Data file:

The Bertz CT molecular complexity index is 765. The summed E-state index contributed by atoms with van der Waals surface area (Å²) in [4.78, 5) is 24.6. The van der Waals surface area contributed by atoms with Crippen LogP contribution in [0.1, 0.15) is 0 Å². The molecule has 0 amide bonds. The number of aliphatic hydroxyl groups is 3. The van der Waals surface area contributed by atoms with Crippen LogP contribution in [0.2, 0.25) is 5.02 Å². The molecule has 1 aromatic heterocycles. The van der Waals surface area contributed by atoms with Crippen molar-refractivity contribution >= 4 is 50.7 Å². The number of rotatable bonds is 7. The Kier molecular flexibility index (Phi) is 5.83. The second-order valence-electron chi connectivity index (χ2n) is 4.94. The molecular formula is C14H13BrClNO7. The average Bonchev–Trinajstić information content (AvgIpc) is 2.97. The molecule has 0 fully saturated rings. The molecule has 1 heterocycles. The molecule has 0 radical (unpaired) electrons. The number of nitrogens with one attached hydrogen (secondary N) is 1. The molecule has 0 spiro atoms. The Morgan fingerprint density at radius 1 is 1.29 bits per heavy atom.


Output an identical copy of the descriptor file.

The Bertz CT molecular complexity index is 765. The summed E-state index contributed by atoms with van der Waals surface area (Å²) in [4.78, 5) is 24.6. The van der Waals surface area contributed by atoms with Crippen LogP contribution in [0.1, 0.15) is 0 Å². The molecule has 0 amide bonds. The number of aliphatic hydroxyl groups is 3. The van der Waals surface area contributed by atoms with Crippen LogP contribution in [0.2, 0.25) is 5.02 Å². The molecule has 1 aromatic heterocycles. The van der Waals surface area contributed by atoms with Crippen molar-refractivity contribution >= 4 is 50.7 Å². The number of rotatable bonds is 7. The Kier molecular flexibility index (Phi) is 5.83. The second-order valence-electron chi connectivity index (χ2n) is 4.94. The molecular formula is C14H13BrClNO7. The average Bonchev–Trinajstić information content (AvgIpc) is 2.97. The molecule has 0 fully saturated rings. The molecule has 1 heterocycles. The molecule has 0 radical (unpaired) electrons. The number of nitrogens with one attached hydrogen (secondary N) is 1. The molecule has 0 spiro atoms. The Morgan fingerprint density at radius 1 is 1.29 bits per heavy atom.